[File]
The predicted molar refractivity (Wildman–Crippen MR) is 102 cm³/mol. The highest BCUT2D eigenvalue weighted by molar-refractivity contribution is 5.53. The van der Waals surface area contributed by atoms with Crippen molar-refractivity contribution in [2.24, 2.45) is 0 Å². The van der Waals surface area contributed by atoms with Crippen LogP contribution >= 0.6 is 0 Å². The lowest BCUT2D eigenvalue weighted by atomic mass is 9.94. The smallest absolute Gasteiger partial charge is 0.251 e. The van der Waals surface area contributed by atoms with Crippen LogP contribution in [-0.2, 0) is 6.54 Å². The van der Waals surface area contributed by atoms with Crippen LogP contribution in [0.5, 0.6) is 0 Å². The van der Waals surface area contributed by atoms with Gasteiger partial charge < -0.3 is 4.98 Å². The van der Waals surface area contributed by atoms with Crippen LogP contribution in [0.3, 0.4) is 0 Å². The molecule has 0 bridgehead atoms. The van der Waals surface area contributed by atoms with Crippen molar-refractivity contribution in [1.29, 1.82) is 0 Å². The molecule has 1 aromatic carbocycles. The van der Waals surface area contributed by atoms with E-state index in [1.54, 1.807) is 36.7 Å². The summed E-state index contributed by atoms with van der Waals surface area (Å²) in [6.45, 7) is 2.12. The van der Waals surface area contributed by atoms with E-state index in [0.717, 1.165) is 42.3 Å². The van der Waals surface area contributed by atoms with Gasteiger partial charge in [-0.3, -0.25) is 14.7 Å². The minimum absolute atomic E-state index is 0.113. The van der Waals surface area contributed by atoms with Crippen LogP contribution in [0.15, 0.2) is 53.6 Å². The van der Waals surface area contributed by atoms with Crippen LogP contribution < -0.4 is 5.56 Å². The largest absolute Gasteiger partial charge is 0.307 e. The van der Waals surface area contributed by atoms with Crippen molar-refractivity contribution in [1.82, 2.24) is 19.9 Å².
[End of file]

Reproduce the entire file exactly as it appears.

The predicted molar refractivity (Wildman–Crippen MR) is 102 cm³/mol. The highest BCUT2D eigenvalue weighted by molar-refractivity contribution is 5.53. The van der Waals surface area contributed by atoms with Crippen molar-refractivity contribution in [2.24, 2.45) is 0 Å². The van der Waals surface area contributed by atoms with Crippen LogP contribution >= 0.6 is 0 Å². The lowest BCUT2D eigenvalue weighted by atomic mass is 9.94. The smallest absolute Gasteiger partial charge is 0.251 e. The van der Waals surface area contributed by atoms with Crippen LogP contribution in [-0.2, 0) is 6.54 Å². The van der Waals surface area contributed by atoms with Crippen LogP contribution in [0.5, 0.6) is 0 Å². The van der Waals surface area contributed by atoms with Gasteiger partial charge < -0.3 is 4.98 Å². The van der Waals surface area contributed by atoms with Crippen LogP contribution in [0.3, 0.4) is 0 Å². The molecule has 0 bridgehead atoms. The van der Waals surface area contributed by atoms with Crippen molar-refractivity contribution in [1.29, 1.82) is 0 Å². The molecule has 1 aromatic carbocycles. The van der Waals surface area contributed by atoms with E-state index in [1.54, 1.807) is 36.7 Å². The summed E-state index contributed by atoms with van der Waals surface area (Å²) in [6.45, 7) is 2.12. The van der Waals surface area contributed by atoms with E-state index in [0.717, 1.165) is 42.3 Å². The van der Waals surface area contributed by atoms with Gasteiger partial charge in [-0.3, -0.25) is 14.7 Å². The minimum absolute atomic E-state index is 0.113. The van der Waals surface area contributed by atoms with Crippen LogP contribution in [0.15, 0.2) is 53.6 Å². The van der Waals surface area contributed by atoms with Crippen LogP contribution < -0.4 is 5.56 Å². The largest absolute Gasteiger partial charge is 0.307 e. The van der Waals surface area contributed by atoms with Crippen molar-refractivity contribution in [1.82, 2.24) is 19.9 Å².